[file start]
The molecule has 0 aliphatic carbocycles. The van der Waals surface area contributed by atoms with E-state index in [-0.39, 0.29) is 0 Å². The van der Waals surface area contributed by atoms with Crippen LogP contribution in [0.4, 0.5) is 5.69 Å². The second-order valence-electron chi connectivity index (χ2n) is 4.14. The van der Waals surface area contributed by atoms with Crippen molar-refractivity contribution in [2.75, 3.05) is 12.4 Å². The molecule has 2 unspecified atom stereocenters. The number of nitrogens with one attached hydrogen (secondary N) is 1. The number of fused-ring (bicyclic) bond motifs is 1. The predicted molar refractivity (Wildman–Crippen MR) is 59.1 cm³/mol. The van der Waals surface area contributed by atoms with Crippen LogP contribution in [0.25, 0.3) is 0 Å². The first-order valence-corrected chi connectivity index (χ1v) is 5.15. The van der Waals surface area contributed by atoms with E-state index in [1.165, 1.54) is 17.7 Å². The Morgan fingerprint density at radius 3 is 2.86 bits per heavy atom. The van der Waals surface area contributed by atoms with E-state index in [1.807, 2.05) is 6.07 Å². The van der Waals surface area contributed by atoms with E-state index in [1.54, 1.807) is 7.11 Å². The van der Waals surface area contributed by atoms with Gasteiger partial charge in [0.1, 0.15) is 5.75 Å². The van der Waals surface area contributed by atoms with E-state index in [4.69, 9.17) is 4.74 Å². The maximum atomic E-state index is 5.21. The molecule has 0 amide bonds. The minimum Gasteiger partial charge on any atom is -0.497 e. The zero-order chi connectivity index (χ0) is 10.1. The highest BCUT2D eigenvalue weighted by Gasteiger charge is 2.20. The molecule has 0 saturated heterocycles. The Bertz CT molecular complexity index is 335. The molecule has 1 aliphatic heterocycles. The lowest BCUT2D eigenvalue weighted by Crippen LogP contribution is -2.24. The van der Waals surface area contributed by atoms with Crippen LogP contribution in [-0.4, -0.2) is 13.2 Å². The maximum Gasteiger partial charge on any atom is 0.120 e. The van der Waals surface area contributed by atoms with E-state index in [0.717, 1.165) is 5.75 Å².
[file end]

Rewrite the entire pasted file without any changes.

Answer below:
The molecule has 0 aliphatic carbocycles. The van der Waals surface area contributed by atoms with E-state index in [-0.39, 0.29) is 0 Å². The van der Waals surface area contributed by atoms with Crippen LogP contribution in [0.4, 0.5) is 5.69 Å². The second-order valence-electron chi connectivity index (χ2n) is 4.14. The van der Waals surface area contributed by atoms with Crippen molar-refractivity contribution in [2.75, 3.05) is 12.4 Å². The molecule has 2 unspecified atom stereocenters. The number of nitrogens with one attached hydrogen (secondary N) is 1. The number of fused-ring (bicyclic) bond motifs is 1. The predicted molar refractivity (Wildman–Crippen MR) is 59.1 cm³/mol. The van der Waals surface area contributed by atoms with Crippen LogP contribution in [0.25, 0.3) is 0 Å². The first-order valence-corrected chi connectivity index (χ1v) is 5.15. The van der Waals surface area contributed by atoms with E-state index in [1.165, 1.54) is 17.7 Å². The Morgan fingerprint density at radius 3 is 2.86 bits per heavy atom. The van der Waals surface area contributed by atoms with E-state index in [1.807, 2.05) is 6.07 Å². The van der Waals surface area contributed by atoms with E-state index in [1.54, 1.807) is 7.11 Å². The van der Waals surface area contributed by atoms with Gasteiger partial charge in [0.1, 0.15) is 5.75 Å². The van der Waals surface area contributed by atoms with E-state index in [4.69, 9.17) is 4.74 Å². The maximum atomic E-state index is 5.21. The molecule has 0 amide bonds. The minimum Gasteiger partial charge on any atom is -0.497 e. The zero-order chi connectivity index (χ0) is 10.1. The highest BCUT2D eigenvalue weighted by Gasteiger charge is 2.20. The molecule has 0 saturated heterocycles. The Bertz CT molecular complexity index is 335. The molecule has 1 aliphatic heterocycles. The lowest BCUT2D eigenvalue weighted by Crippen LogP contribution is -2.24. The van der Waals surface area contributed by atoms with Crippen LogP contribution in [-0.4, -0.2) is 13.2 Å². The maximum Gasteiger partial charge on any atom is 0.120 e. The van der Waals surface area contributed by atoms with E-state index in [0.717, 1.165) is 5.75 Å².